How to Advocate for the 'Difficult' Child

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Updated on Mar 25, 2013

It’s hard enough to have a child who is considered “difficult.” The daily struggles that parents have to deal with are innumerable: the constant behavior battles, the arguing, trying to discern truth from fiction, getting your child to go to bed, and then to school. But it’s even harder when you have to convince teachers that it’s their job to work with you to help your child. But don’t give up. With persistence and tact, you can become an effective advocate for your child.

While the persistence goes without saying, the tact may be even more important. Remember, you will be dealing with several professionals who will have different opinions. Also, you know how your child acts at home; he probably displays the same behaviors at school. He may not have a big fan club there. Regardless, he is entitled to the same free public education every other child is.

So, who is the “difficult” child? And how do you help him? He can have the diagnosis of Oppositional Defiance Disorder (ODD), Conduct Disorder (CD), Attention-Deficit Hyperactivity Disorder (ADHD), Asperger’s Syndrome (AS), Non-Verbal Learning Disorder (NVLD), Pervasive Developmental Disability (PDD) or a number of others. Start by learning as much as you can about his unique diagnosis. You are the first line of defense when it comes to school negotiations. Knowing exactly what’s best for your child will help you present an informed, valid argument at school meetings rather than letting decisions be made for you and your child. Knowledge is power! Here are some other key points to remember when advocating for your child:

Familiarize yourself with your child’s rights as a special needs student. This does not mean you have to become an expert (although this does happen with many parents, and that’s great!). There are many wonderful resources available for parents to bone up on their special education law and find tons of support and information.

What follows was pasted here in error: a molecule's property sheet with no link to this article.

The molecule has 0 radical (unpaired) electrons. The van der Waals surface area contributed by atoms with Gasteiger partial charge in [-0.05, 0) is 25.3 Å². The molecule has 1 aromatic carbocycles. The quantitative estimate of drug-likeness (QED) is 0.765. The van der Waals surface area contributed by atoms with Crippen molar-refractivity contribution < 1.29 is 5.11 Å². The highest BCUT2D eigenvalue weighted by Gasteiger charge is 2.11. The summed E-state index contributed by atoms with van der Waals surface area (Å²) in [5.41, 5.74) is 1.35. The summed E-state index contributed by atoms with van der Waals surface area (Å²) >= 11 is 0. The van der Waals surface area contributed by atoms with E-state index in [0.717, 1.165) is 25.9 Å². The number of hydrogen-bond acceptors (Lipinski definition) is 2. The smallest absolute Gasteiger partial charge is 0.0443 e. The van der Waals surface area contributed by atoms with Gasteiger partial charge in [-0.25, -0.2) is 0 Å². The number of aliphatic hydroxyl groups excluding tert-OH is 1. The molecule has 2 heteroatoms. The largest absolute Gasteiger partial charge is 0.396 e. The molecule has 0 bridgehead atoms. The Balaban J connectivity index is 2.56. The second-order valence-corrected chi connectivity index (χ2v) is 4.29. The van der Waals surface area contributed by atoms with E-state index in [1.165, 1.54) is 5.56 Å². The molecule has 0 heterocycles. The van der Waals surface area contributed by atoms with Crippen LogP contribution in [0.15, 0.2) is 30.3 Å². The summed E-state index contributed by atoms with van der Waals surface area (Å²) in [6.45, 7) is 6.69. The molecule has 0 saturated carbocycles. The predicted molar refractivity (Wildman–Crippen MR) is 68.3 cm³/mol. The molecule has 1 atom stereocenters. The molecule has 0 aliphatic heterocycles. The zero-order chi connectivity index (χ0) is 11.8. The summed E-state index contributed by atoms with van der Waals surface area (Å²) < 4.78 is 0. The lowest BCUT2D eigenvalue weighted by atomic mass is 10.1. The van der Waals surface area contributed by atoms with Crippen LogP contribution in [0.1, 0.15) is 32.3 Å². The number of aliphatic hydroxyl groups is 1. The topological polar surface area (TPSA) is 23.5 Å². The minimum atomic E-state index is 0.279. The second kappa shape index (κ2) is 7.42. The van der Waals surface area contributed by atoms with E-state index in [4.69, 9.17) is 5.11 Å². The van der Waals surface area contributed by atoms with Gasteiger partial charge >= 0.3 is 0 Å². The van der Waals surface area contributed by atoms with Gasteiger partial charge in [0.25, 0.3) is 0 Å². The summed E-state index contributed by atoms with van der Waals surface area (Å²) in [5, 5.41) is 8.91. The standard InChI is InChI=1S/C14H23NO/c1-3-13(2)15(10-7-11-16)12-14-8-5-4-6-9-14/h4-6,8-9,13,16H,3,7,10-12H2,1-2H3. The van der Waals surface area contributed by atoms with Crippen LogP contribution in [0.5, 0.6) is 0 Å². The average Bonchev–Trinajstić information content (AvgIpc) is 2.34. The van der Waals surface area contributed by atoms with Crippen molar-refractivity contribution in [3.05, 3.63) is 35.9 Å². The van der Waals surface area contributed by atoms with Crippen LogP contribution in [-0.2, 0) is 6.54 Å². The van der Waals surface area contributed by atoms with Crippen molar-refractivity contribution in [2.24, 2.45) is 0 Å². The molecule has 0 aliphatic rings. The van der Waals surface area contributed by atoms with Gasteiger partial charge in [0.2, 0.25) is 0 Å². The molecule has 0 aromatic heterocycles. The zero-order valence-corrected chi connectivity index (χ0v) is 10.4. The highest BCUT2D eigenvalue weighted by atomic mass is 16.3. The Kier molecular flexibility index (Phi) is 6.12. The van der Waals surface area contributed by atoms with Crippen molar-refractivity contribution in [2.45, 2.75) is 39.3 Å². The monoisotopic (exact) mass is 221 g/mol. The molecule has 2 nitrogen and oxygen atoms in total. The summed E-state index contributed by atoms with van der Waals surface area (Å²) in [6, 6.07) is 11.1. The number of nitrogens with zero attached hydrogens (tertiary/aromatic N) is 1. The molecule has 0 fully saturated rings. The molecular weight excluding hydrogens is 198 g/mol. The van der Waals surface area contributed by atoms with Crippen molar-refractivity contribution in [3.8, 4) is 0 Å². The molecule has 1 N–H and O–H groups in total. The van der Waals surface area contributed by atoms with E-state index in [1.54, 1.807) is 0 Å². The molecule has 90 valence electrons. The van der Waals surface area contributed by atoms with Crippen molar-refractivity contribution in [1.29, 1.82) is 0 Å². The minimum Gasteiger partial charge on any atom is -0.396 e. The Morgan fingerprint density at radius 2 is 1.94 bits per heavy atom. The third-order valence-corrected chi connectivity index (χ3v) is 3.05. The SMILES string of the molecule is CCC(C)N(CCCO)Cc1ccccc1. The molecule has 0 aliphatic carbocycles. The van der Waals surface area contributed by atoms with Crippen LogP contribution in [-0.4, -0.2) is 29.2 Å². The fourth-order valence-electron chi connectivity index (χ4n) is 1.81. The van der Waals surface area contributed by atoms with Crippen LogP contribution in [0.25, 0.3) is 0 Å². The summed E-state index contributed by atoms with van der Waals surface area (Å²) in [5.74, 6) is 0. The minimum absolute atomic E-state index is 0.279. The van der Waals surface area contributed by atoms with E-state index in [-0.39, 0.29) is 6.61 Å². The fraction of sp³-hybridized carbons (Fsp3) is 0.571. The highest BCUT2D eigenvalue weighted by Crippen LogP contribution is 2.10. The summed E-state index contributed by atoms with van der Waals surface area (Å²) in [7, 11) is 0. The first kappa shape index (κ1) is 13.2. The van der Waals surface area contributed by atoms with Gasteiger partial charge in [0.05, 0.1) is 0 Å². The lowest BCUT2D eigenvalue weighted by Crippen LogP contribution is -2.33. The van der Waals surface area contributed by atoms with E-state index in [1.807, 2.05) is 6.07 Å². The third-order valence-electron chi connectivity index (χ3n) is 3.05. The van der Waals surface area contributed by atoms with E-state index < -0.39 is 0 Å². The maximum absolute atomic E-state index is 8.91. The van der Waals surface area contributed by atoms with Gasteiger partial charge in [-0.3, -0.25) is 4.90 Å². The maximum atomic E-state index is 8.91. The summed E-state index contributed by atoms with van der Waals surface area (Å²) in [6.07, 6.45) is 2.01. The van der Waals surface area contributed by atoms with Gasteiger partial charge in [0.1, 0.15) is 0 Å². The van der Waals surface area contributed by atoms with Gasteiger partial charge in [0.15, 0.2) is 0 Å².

Be a familiar presence at your child’s school. Of course people have lives, jobs, younger kids and housework. That doesn’t mean you can’t keep up with your child’s progress. Attend as many meetings as possible in person. If you can’t be there, try to arrange a phone conference. Arrange for progress reports on a regular basis. A parent-teacher log is a great way to keep more steady contact.

Start a behavior modification program that your child believes in. Linda I. Slone, a special education advocate and speech-language pathologist, says the most important strategies are focusing on the targeted behaviors and knowing what reinforcement is important to your child. “When designing a behavior modification program, enable the child to replace objectionable behaviors with acceptable ones that both make sense to the child and have inherent rewards so that they become to feel natural to the child,” she says. A child won’t follow a behavior modification program if he doesn’t believe in it.  

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